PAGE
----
When Phoenix Had Streetcars

This article appeared in the Arizona Republic years ago.

WHEN PHOENIX HAD STREETCARS, by Jim McAllister

Here is a question to test your knowledge of Phoenix transportation history: Where did the slogan “Ride a Mile, and Smile the While” originate?

This is a tough one and if you are not a long time resident of the Valley, be prepared to say “Huh?” The answer is that it was the slogan of the Phoenix Street Railway, a company that provided trolley streetcar service in Phoenix from 1887 until 1948. Within the next couple of years, Phoenix will have a light rail system but any similarities between it and the old Phoenix Street Railway are coincidental.

The first public streetcars in Phoenix were horse drawn and ran between 7th Street and 7th Avenue. By 1893 the system was electrified and expanded to 8 miles of track. By 1911 there were 17 miles of track within the city and a 12 mile track to Glendale. Fares in Phoenix were 5 cents and a ride to Glendale cost 35 cents one way. By 1925 the streetcar line was in disrepair and the owner, a Mr. Sherman, offered the dilapidated company to the City of Phoenix. For $20,000 Phoenix was suddenly in the streetcar transportation business.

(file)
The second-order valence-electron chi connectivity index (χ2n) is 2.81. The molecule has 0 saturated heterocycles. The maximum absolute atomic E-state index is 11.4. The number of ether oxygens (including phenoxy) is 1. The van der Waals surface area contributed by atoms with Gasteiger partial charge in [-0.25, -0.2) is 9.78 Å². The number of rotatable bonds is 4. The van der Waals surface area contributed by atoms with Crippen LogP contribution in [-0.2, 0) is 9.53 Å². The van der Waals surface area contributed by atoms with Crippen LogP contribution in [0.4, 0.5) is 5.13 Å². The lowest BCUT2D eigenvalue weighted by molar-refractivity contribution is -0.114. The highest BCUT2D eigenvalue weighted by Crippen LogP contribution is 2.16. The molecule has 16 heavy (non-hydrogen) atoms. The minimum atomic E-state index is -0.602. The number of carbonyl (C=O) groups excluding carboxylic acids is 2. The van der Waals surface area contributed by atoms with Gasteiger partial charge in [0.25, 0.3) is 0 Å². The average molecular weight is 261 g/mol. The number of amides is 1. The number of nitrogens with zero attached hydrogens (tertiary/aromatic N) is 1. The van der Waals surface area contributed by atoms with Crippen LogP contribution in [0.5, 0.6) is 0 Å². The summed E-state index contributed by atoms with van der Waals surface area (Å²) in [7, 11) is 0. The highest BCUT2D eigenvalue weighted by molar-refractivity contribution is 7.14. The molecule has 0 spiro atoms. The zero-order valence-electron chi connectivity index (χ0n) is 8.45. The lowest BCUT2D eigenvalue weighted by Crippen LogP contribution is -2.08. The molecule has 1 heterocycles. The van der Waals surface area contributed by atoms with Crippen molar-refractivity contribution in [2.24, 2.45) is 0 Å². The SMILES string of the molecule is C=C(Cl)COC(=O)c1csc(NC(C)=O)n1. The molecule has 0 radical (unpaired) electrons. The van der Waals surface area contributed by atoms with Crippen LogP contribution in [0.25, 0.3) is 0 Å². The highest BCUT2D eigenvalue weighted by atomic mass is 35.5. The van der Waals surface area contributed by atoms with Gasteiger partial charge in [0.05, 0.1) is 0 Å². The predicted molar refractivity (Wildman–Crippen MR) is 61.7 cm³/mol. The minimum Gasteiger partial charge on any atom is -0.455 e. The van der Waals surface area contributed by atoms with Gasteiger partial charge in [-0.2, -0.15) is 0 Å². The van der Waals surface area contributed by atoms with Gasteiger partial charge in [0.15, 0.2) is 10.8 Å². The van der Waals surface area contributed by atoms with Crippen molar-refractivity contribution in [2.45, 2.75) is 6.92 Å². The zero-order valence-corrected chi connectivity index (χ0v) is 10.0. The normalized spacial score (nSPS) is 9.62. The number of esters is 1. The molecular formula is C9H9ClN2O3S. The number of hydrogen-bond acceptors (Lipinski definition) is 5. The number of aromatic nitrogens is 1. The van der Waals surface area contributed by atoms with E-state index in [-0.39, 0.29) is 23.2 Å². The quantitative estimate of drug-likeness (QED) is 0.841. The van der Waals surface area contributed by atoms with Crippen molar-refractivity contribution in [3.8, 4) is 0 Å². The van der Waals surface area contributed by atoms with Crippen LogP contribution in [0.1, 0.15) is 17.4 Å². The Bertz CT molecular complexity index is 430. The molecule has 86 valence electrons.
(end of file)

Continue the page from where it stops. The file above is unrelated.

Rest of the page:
By 1929, the first indication of the decline of streetcars took place when the city added 2 motorized buses to the streetcar fleet. In October of that year the Depression ensued and caused a drastic disruption in service. This was due in large part to raised fares and bad service. By 1933, maximum service had returned along with the old 5 cent fare which pulled the company out of a slump.

During 1937, eleven more motorized buses were added to the fleet thus reinforcing the coming doom of the streetcars. By 1940, the decision was finally made to eliminate the remaining streetcars in favor of motor buses. Because of World War II, the streetcars managed to hold on until 1948 when in February of that year, the final 7 cars were retired.

Thus ended the streetcar era in Phoenix and many other cities in the U.S. at about the same time. The buses were more flexible in their routes and cheaper to operate. Today, you can relive trolley history at the Phoenix Trolley Museum at 1218 N. Central. It’s a fun trip back to an era that will never return.

You can read more about the Phoenix Trolley Museum on their website or their Facebook page.

Here’s a relevant Niki D’Andrea New Times article.

And here’s an earlier ScottsdaleTrails article which references the Phoenix Street Railway.

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